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pull out a track tensioner bolt on one side, put it in the front mount and tighten the lock nut against the tunnel. Then you should have a better chance at getting out the bolt on the other side.
 

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Discussion Starter #44
got the rear bolts out , had the other one that wouldn't start out 50 percent or so , finished removing the other , and now the 1 cunt holding me up is 50 percent out and for some reason im having a hell of a time lining up the other hole to try retightening again.


shits irritating lol.any other tricks?
 

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Discussion Starter #45
nvm , got em.

took the tension off the springs.those fuckers got some tension on em lol.when the block came out she almost got my finger. still got the old reflexs.
 
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I went to a Polaris dealer and asked them to press off the bearing on the jackshaft and press a new one on. The service guy gave me a funny look and said that as long as it spins okay to leave it alone. He said they avoid replacing those until they fail.

They lost me as a customer with that comment - what a stupid thing to say. Anyway, I was mad enough that I went home, got my angle grinder out and cut the bearing off without damaging the shaft. I then tapped the new bearing on straight. Once even with the shaft, I used a 1 inch ID pipe and a hammer to pound it all the way home.

Not difficult at all, problem solved, and I'll probably never have to do that to that sled again (hopefully, assuming I sell it before it needs another one).

I once lost an entire season due to a seized jackshaft bearing and will never do that again. IMO, I don't care if it spins freely - if I have the thing apart, and it's got 4-5,000 miles on the bearing (which that one did), then it's going to be replaced, period. The All Balls kit is so cheap that it doesn't make sense not to do it.

Just make sure to keep the bearings on the clutch side greased, that's something easily overlooked.
 

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I went to a Polaris dealer and asked them to press off the bearing on the jackshaft and press a new one on. The service guy gave me a funny look and said that as long as it spins okay to leave it alone. He said they avoid replacing those until they fail.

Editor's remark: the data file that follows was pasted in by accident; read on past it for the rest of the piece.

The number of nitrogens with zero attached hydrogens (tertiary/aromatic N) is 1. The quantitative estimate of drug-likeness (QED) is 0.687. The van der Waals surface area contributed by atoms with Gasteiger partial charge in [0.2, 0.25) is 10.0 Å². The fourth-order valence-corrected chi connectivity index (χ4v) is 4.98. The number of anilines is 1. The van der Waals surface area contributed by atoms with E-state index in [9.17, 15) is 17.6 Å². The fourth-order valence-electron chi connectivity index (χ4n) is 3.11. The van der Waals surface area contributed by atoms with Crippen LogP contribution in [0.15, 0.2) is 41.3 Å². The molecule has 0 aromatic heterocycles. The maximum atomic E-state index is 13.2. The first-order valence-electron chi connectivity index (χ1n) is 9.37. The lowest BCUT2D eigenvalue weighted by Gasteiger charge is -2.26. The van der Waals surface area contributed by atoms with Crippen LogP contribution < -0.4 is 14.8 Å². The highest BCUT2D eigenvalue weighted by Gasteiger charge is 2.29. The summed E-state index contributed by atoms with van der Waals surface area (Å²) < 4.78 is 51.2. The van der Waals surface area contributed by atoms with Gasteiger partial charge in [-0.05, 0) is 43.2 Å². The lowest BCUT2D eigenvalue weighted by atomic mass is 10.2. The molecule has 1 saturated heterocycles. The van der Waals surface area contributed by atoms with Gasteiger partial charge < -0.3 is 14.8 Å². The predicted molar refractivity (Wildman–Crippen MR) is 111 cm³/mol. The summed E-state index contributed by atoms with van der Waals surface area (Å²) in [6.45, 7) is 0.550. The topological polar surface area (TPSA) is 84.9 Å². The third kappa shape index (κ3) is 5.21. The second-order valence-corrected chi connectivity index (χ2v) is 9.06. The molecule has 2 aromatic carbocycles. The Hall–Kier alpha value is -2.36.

They lost me as a customer with that comment - what a stupid thing to say. Anyway, I was mad enough that I went home, got my angle grinder out and cut the bearing off without damaging the shaft. I then tapped the new bearing on straight. Once even with the shaft, I used a 1 inch ID pipe and a hammer to pound it all the way home.

Not difficult at all, problem solved, and I'll probably never have to do that to that sled again (hopefully, assuming I sell it before it needs another one).

I once lost an entire season due to a seized jackshaft bearing and will never do that again. IMO, I don't care if it spins freely - if I have the thing apart, and it's got 4-5,000 miles on the bearing (which that one did), then it's going to be replaced, period. The All Balls kit is so cheap that it doesn't make sense not to do it.

Just make sure to keep the bearings on the clutch side greased, that's something easily overlooked.
Its basically the same our service manager says about the jackshaft bearing...as long as it spins freely and not rough, its ok, just be sure to keep it greased. This guy is one of the best poo techs around the area and now owns the business. Personally i've never replaced them on any of my own sleds. Had nearly 9k miles on my other 05 600, that bearing is still like new. I've always pumped a shot of low temp grease in it after every big ride. Hey if you feel that bearing isn't good or just time to replace it for peace of mind...its ok to.:bc2:
 
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